The Gift of Presence
For nearly two weeks, those of us in the Saint Paul Area Synod have been blessed by the presence of ou[...]
Bishop Patricia Lull wrote this message to the rostered ministers in our congregations on March 27.
We are living with daily and sometimes hourly updates on the coronavirus pandemic. Even encouraging news from a friend or family member has a jarring effect as we try to find settled ground for the choices we need to make. It’s not just you; all of us are on edge as we seek to do the right things to stay safe and healthy.
On March 25, Governor Tim Walz issued a stay-at-home order for us Minnesotans. Before I address what this means for church leaders, I invite you to join me and the synod staff to do all that you can to shift your work and your daily life to your home place, as we have been asked to do to slow the spread of this insidious virus. The Saint Paul Area Synod office will close at 2:00 p.m. on Friday, March 27, and will remain closed until April 13 or whenever the Governor signals that we can reopen our office doors. Synod staff will keep working but will do so remotely.
As your bishop, I have been asked what this stay-at-home order means for the work of pastors and deacons. The technical answer is given in a section of the Governor’s Order entitled “Exemptions – Critical Sectors” and a subsection on “Faith leaders and workers.” Read the full order.
The substance of that text is this: “6. Exemptions – Critical Sectors. All workers who can work from home must do so. Workers in the following Critical Sectors, who are performing work that cannot be done at their home or residence through telework or virtual work and can be done only at a place of work outside of their home or residence, are exempted from the prohibition in paragraph 1 as set forth below. These critical services exemptions apply only to travel to and from an individual’s home or residence and place of work and an individual’s performance of work duties that cannot be done at their homes or residence. Travel may include transportation to and from child care or school settings as necessary to ensure the safe care of children. This list of Critical Sectors may be clarified, as deemed necessary by the Governor, to ensure the health, safety, and security of all Minnesotans.”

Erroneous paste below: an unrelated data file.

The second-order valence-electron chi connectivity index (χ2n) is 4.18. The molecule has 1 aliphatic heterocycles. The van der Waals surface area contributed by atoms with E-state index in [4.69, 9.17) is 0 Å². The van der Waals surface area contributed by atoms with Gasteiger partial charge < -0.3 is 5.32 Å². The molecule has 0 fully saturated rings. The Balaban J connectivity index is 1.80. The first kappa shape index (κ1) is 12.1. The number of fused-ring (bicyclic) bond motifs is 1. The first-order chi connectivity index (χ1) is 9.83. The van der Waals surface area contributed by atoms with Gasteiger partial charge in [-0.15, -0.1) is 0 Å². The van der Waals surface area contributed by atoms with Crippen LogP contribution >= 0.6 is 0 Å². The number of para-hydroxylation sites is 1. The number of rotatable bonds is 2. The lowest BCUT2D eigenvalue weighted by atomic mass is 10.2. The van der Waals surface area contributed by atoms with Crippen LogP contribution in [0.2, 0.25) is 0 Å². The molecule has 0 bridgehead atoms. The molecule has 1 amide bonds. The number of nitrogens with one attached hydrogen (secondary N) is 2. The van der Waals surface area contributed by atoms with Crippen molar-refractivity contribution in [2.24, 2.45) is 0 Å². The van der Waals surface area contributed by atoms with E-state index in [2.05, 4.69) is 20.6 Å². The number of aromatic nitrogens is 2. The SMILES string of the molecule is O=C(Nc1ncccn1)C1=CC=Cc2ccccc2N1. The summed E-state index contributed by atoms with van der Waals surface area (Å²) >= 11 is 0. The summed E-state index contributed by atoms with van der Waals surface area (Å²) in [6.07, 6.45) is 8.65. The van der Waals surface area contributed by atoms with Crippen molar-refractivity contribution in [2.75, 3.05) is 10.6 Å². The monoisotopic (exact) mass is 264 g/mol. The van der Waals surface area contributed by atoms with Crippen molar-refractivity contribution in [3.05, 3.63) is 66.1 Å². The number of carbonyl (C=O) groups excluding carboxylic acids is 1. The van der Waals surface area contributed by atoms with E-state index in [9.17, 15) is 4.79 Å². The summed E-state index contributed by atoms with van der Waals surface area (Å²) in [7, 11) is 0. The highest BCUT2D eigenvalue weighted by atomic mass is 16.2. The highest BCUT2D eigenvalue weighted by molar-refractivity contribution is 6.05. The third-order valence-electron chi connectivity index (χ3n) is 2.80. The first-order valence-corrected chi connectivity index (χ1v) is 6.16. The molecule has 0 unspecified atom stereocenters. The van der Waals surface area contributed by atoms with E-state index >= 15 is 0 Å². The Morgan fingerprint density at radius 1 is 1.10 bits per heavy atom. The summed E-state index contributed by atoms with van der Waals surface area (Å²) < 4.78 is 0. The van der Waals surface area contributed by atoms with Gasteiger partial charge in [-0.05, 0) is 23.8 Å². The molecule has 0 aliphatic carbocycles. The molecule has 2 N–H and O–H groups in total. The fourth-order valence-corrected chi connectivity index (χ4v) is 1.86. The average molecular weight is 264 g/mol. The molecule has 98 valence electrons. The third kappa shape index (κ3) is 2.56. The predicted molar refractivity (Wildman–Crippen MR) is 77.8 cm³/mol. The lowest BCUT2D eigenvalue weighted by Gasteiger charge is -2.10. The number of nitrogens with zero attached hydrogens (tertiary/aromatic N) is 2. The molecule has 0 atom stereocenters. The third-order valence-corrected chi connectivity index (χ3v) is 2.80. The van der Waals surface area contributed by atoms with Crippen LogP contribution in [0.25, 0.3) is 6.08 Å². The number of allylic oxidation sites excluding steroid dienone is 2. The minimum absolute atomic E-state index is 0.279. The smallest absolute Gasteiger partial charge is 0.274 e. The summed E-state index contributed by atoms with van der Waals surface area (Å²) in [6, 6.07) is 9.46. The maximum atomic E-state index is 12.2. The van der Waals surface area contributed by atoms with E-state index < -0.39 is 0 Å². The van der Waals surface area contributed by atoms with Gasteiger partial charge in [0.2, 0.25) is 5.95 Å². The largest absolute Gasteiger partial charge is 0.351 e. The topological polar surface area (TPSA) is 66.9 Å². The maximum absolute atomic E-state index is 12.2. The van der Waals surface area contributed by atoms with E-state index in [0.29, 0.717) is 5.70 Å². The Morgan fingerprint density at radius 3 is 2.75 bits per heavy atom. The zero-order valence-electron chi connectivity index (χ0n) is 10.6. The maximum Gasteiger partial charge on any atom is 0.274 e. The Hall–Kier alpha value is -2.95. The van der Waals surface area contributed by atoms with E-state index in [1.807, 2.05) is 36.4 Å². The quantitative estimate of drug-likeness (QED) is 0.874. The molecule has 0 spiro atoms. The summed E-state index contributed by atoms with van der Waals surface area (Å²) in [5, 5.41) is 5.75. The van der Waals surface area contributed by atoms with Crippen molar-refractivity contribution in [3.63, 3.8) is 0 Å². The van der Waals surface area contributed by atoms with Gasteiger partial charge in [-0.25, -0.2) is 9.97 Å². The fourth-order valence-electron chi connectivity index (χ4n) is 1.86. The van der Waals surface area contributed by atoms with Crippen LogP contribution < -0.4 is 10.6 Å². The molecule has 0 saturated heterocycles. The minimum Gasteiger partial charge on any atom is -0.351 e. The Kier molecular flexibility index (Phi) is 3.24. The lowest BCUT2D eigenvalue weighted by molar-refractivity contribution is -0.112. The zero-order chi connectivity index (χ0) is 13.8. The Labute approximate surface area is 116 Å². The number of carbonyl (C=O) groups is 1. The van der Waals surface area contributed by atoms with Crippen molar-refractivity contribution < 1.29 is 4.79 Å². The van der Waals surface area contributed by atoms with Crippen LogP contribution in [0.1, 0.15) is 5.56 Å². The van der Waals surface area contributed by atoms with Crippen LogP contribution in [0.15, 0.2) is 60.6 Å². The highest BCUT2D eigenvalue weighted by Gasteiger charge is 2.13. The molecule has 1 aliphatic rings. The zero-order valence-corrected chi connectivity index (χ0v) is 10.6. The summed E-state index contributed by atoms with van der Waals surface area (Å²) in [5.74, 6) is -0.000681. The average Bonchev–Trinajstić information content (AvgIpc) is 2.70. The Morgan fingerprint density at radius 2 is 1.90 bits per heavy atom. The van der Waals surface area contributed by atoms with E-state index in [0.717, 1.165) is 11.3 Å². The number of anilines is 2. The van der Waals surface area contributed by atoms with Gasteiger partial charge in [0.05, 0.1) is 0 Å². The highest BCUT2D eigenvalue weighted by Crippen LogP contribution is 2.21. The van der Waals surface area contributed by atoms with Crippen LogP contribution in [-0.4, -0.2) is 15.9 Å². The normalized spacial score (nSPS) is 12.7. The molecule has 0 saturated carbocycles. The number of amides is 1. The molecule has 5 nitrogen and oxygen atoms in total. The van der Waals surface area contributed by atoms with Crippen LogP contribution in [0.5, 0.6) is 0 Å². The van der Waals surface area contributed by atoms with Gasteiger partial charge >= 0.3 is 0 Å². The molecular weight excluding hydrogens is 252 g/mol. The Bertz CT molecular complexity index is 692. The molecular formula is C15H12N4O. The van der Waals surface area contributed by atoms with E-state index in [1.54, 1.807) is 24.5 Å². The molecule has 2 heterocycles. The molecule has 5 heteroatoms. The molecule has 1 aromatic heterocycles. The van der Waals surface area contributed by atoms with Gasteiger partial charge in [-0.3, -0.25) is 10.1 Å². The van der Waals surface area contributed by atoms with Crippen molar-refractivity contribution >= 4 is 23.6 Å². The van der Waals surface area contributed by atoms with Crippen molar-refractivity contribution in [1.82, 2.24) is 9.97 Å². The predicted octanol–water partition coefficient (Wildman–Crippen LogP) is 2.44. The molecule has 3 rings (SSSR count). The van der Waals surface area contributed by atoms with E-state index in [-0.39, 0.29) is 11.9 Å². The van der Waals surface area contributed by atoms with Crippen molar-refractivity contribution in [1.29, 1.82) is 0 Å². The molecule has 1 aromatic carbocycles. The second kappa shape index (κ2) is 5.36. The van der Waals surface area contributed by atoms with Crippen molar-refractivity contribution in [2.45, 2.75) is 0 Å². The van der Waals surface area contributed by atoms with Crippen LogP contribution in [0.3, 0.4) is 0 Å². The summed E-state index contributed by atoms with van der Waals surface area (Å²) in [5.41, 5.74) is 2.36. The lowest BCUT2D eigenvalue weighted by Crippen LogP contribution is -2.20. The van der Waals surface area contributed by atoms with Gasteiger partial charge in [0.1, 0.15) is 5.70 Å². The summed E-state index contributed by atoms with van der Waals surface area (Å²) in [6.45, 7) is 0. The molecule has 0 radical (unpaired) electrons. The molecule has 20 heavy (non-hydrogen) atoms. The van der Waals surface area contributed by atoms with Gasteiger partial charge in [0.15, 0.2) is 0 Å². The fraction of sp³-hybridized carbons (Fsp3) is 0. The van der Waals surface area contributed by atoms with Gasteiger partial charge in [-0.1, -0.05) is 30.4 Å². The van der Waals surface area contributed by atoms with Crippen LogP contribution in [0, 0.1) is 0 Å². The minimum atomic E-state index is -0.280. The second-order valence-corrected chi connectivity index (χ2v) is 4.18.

And then this clarification: “v. Faith leaders and workers. This category includes officials, workers, and leaders in houses of worship and other places of religious expression or fellowship, wherever their services may be needed. This category also includes workers necessary to plan, record, and distribute online or broadcast content to community members.”
For the sake of our neighbors and our own well-being, the most important sentence is this: All workers who can work from home must do so. It behooves those of us who are pastors, deacons or church leaders to be role models for those who may underestimate the present public health crisis. This is not the time to use membership in a critical sector to ignore the Governor’s request or to privilege our calling over the well-being of our neighbors.
Those who have inquired about going to the church building to record worship services will see that they may do so under this order. The same is true for offering pastoral care in extreme circumstances, if an in-person visit is urgently needed and care cannot be offered by phone, digitally or by coordination with an institutional chaplain. As the bishop (not the governor), however, I ask you to weigh carefully the necessity of such work-related trips outside the home.
As I have said to many of you in Zoom calls this week, we must also be ready to do funerals in new ways during this time of the pandemic. I have conferred with the Minnesota Funeral Directors Association, whose website can be found at www.mnfuneral.org/page/coronavirus. While small-sized funerals and burials are allowed at present, it is important to balance the risk of exposing mourners to the COVID-19 virus with the heartfelt need to gather together in times of grief. This is especially true for those who are more vulnerable to infection with this virus because of age or medical conditions.
I encourage every congregation’s leaders to create a policy now for how funerals will be hosted (or postponed) so that such decisions do not need to be made in the throes of a family’s fresh grief. At present, it is possible for 10 persons to gather, provided they keep the 6’ distance from one another. Help families determine who these 10 persons will be. Consider using video to help others participate without being physically present. And in all cases, look ahead to times later in the year when a larger faith community could gather to remember the person’s life and to celebrate together the promise of resurrection life in Christ. (The Massachusetts Council of Churches has a good example of such a plan.)
A few Sundays ago many congregations heard these words in worship – “… suffering produces endurance, and endurance produces character, and character produces hope, and hope does not disappoint us, because God’s love has been poured into our hearts through the Holy Spirit that has been given to us. (Romans 5:3-5). Most of us did not understand even then the changes we would need to make to quell the deadly impact of this pandemic. But then as now, we know that God’s love enables us change routines, stay-at-home, and follow all the social distancing and hand-washing routines that mark our lives today. We do so to keep our families safe; we do so to keep our neighbors well.
Thank you for stepping up and doing your part. I am grateful to be your colleague and fellow Minnesotan.
Bishop Patricia Lull